Diverse epidemiological factors are associated with hepatocellular carcinoma (HCC) prevalence in different populations. However, the global landscape of the genetic changes in HCC genomes underpinning different epidemiological and ancestral backgrounds still remains uncharted. Here a collection of data from 503 liver cancer genomes from different populations uncovered 30 candidate driver genes and 11 core pathway modules. Furthermore, a collaboration of two large-scale cancer genome projects comparatively analyzed the trans-ancestry substitution signatures in 608 liver cancer cases and identified unique mutational signatures that predominantly contribute to Asian cases. This work elucidates previously unexplored ancestry-associated mutational processes in HCC development. A combination of hotspot TERT promoter mutation, TERT focal amplification and viral genome integration occurs in more than 68% of cases, implicating TERT as a central and ancestry-independent node of hepatocarcinogenesis. Newly identified alterations in genes encoding metabolic enzymes, chromatin remodelers and a high proportion of mTOR pathway activations offer potential therapeutic and diagnostic opportunities.

Yang J, Hawkins OE, Barham W, et al.
Myeloid IKKβ promotes antitumor immunity by modulating CCL11 and the innate immune response.
Cancer Res. 2014; 74(24):7274-84 [PubMed] Related Publications
Myeloid cells are capable of promoting or eradicating tumor cells and the nodal functions that contribute to their different roles are still obscure. Here, we show that mice with myeloid-specific genetic loss of the NF-κB pathway regulatory kinase IKKβ exhibit more rapid growth of cutaneous and lung melanoma tumors. In a BRAF(V600E/PTEN(-/-)) allograft model, IKKβ loss in macrophages reduced recruitment of myeloid cells into the tumor, lowered expression of MHC class II molecules, and enhanced production of the chemokine CCL11, thereby negatively regulating dendritic-cell maturation. Elevated serum and tissue levels of CCL11 mediated suppression of dendritic-cell differentiation/maturation within the tumor microenvironment, skewing it toward a Th2 immune response and impairing CD8(+) T cell-mediated tumor cell lysis. Depleting macrophages or CD8(+) T cells in mice with wild-type IKKβ myeloid cells enhanced tumor growth, where the myeloid cell response was used to mediate antitumor immunity against melanoma tumors (with less dependency on a CD8(+) T-cell response). In contrast, myeloid cells deficient in IKKβ were compromised in tumor cell lysis, based on their reduced ability to phagocytize and digest tumor cells. Thus, mice with continuous IKKβ signaling in myeloid-lineage cells (IKKβ(CA)) exhibited enhanced antitumor immunity and reduced melanoma outgrowth. Collectively, our results illuminate new mechanisms through which NF-κB signaling in myeloid cells promotes innate tumor surveillance.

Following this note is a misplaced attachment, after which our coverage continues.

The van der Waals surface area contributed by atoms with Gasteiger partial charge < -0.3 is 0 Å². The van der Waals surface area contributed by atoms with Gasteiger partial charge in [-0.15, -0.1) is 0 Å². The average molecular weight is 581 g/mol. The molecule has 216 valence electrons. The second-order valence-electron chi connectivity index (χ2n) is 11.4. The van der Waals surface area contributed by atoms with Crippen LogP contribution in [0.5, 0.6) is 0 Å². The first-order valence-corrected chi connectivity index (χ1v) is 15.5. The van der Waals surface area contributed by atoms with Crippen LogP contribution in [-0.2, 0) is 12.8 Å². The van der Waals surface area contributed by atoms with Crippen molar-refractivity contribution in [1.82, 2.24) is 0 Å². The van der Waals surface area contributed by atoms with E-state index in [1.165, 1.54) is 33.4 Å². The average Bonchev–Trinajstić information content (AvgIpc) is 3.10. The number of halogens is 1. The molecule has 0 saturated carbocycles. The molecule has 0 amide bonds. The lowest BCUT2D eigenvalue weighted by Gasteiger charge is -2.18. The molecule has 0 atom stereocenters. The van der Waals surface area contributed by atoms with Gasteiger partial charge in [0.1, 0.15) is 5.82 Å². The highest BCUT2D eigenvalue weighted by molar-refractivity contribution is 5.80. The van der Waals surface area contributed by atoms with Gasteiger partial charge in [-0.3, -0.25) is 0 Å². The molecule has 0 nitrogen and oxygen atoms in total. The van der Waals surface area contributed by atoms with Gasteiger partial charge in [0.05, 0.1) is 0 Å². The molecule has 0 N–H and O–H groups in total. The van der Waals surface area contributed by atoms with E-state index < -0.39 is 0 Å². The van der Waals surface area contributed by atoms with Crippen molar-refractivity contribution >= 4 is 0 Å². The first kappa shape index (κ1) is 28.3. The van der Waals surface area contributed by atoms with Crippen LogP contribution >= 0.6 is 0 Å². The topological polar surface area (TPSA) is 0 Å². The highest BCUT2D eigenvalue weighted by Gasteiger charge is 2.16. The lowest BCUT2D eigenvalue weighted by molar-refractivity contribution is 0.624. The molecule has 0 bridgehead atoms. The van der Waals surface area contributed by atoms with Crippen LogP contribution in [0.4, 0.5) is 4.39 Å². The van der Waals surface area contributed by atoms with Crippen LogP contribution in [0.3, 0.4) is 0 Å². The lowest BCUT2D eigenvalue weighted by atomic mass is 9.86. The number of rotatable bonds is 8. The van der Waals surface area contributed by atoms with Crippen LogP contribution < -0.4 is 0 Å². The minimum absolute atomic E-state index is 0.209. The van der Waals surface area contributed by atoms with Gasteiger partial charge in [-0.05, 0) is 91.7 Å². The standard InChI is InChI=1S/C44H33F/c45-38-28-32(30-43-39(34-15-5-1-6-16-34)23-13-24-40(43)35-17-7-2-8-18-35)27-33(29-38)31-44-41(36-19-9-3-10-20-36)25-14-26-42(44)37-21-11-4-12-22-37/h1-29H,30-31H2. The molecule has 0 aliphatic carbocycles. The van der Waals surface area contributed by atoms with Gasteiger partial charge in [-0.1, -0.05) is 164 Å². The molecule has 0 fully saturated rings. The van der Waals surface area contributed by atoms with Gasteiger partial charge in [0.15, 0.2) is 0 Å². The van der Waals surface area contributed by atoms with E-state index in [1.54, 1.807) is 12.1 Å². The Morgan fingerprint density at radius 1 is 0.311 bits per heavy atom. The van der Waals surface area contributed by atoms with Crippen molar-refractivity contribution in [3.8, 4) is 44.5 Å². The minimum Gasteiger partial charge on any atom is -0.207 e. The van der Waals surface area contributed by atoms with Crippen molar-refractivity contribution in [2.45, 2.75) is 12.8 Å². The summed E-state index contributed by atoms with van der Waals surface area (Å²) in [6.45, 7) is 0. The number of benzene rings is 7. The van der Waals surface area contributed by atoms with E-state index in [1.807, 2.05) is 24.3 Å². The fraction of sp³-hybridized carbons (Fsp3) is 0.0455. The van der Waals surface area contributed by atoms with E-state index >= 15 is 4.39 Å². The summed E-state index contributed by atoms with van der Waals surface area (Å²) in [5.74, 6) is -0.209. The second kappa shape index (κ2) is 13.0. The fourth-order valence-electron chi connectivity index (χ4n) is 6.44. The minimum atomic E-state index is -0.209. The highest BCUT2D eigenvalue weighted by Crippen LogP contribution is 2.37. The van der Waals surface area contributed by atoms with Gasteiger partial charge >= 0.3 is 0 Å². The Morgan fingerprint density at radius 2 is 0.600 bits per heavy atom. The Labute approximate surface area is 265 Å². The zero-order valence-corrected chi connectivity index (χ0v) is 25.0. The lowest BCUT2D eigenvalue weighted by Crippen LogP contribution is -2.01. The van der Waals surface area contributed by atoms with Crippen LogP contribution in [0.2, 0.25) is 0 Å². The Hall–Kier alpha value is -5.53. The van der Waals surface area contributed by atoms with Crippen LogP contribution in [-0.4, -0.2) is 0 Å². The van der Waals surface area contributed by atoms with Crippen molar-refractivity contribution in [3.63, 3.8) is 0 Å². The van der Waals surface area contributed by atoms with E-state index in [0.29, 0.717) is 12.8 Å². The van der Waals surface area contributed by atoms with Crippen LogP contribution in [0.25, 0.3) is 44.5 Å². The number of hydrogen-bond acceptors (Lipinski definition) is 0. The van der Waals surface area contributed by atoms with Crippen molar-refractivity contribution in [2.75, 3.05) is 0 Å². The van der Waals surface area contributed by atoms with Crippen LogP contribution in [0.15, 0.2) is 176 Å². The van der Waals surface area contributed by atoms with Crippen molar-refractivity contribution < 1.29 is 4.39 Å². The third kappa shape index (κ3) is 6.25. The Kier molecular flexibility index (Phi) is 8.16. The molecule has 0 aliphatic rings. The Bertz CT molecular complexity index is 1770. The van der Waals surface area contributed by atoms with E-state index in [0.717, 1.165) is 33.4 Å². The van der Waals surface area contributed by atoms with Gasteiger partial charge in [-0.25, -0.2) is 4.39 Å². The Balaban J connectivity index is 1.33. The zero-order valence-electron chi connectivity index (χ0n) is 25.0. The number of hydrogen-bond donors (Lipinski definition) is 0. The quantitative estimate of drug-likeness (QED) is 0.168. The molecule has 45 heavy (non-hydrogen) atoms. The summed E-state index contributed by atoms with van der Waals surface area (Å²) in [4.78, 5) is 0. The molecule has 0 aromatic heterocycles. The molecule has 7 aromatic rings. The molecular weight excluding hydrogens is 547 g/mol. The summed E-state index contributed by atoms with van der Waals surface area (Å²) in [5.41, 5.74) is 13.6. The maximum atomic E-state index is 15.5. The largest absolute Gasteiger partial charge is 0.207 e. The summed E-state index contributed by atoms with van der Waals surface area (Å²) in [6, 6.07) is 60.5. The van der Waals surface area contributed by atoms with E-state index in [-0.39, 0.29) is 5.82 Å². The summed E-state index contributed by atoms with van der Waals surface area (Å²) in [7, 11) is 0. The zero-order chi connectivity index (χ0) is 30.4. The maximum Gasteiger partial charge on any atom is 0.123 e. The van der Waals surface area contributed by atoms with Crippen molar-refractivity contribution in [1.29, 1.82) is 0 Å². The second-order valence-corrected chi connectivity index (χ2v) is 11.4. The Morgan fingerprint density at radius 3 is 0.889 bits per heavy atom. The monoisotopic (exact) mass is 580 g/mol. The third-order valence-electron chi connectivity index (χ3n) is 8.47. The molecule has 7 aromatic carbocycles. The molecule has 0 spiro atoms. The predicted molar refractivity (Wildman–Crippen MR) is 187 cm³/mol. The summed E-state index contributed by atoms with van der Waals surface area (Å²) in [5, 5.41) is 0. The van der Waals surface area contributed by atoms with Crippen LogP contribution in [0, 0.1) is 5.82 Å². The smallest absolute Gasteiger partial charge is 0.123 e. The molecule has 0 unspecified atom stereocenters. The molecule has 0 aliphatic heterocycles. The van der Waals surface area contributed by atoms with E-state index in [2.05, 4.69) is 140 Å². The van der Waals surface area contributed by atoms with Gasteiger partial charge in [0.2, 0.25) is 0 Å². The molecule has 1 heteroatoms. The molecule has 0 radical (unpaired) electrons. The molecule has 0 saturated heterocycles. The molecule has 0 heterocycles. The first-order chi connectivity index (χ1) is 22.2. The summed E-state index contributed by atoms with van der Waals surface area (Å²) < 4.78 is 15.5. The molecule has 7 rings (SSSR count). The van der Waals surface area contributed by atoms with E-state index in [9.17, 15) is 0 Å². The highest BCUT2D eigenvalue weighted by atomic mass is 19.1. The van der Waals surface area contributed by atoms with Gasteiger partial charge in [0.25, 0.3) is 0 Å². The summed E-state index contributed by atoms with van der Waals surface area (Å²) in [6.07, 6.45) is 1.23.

Petersdorf EW, Gooley TA, Malkki M, et al.
HLA-C expression levels define permissible mismatches in hematopoietic cell transplantation.
Blood. 2014; 124(26):3996-4003 [PubMed] Article available free on PMC after 18/12/2015 Related Publications
Life-threatening graft-versus-host disease (GVHD) limits the use of HLA-C-mismatched unrelated donors in transplantation. Clinicians lack criteria for donor selection when HLA-C-mismatched donors are a patient's only option for cure. We examined the role for HLA-C expression levels to identify permissible HLA-C mismatches. The median fluorescence intensity, a proxy of HLA-C expression, was assigned to each HLA-C allotype in 1975 patients and their HLA-C-mismatched unrelated transplant donors. The association of outcome with the level of expression of patients' and donors' HLA-C allotypes was evaluated in multivariable models. Increasing expression level of the patient's mismatched HLA-C allotype was associated with increased risks of grades III to IV acute GVHD, nonrelapse mortality, and mortality. Increasing expression level among HLA-C mismatches with residue 116 or residue 77/80 mismatching was associated with increased nonrelapse mortality. The immunogenicity of HLA-C mismatches in unrelated donor transplantation is influenced by the expression level of the patient's mismatched HLA-C allotype. HLA-C expression levels provide new information on mismatches that should be avoided and extend understanding of HLA-C-mediated immune responses in human disease.

Fu YP, Kohaar I, Moore LE, et al.
The 19q12 bladder cancer GWAS signal: association with cyclin E function and aggressive disease.
Cancer Res. 2014; 74(20):5808-18 [PubMed] Article available free on PMC after 15/04/2015 Related Publications